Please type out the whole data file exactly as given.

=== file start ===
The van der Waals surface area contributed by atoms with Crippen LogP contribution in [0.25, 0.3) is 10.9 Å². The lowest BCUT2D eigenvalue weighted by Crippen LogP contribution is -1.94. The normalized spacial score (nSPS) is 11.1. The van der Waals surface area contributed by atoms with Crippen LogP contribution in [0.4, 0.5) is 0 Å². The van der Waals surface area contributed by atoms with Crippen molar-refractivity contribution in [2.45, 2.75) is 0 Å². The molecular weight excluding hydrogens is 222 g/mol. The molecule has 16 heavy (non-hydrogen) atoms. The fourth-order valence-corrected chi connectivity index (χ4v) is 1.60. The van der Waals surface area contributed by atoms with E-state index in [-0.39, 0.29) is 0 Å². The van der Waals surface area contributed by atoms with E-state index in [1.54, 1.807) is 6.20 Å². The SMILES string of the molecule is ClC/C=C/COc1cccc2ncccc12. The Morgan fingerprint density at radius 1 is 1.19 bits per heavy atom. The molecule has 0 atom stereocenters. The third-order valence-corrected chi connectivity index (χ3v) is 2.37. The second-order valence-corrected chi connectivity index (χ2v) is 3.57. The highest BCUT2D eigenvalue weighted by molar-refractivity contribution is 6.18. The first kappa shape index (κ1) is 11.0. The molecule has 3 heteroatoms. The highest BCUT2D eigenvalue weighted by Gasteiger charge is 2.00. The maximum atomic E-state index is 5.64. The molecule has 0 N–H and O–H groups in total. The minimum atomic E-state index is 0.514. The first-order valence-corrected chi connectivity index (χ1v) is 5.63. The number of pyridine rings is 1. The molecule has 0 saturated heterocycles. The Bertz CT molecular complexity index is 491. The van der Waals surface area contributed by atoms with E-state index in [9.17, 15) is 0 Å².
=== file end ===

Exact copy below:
The van der Waals surface area contributed by atoms with Crippen LogP contribution in [0.25, 0.3) is 10.9 Å². The lowest BCUT2D eigenvalue weighted by Crippen LogP contribution is -1.94. The normalized spacial score (nSPS) is 11.1. The van der Waals surface area contributed by atoms with Crippen LogP contribution in [0.4, 0.5) is 0 Å². The van der Waals surface area contributed by atoms with Crippen molar-refractivity contribution in [2.45, 2.75) is 0 Å². The molecular weight excluding hydrogens is 222 g/mol. The molecule has 16 heavy (non-hydrogen) atoms. The fourth-order valence-corrected chi connectivity index (χ4v) is 1.60. The van der Waals surface area contributed by atoms with E-state index in [-0.39, 0.29) is 0 Å². The van der Waals surface area contributed by atoms with E-state index in [1.54, 1.807) is 6.20 Å². The SMILES string of the molecule is ClC/C=C/COc1cccc2ncccc12. The Morgan fingerprint density at radius 1 is 1.19 bits per heavy atom. The molecule has 0 atom stereocenters. The third-order valence-corrected chi connectivity index (χ3v) is 2.37. The second-order valence-corrected chi connectivity index (χ2v) is 3.57. The highest BCUT2D eigenvalue weighted by molar-refractivity contribution is 6.18. The first kappa shape index (κ1) is 11.0. The molecule has 3 heteroatoms. The highest BCUT2D eigenvalue weighted by Gasteiger charge is 2.00. The maximum atomic E-state index is 5.64. The molecule has 0 N–H and O–H groups in total. The minimum atomic E-state index is 0.514. The first-order valence-corrected chi connectivity index (χ1v) is 5.63. The number of pyridine rings is 1. The molecule has 0 saturated heterocycles. The Bertz CT molecular complexity index is 491. The van der Waals surface area contributed by atoms with E-state index in [9.17, 15) is 0 Å².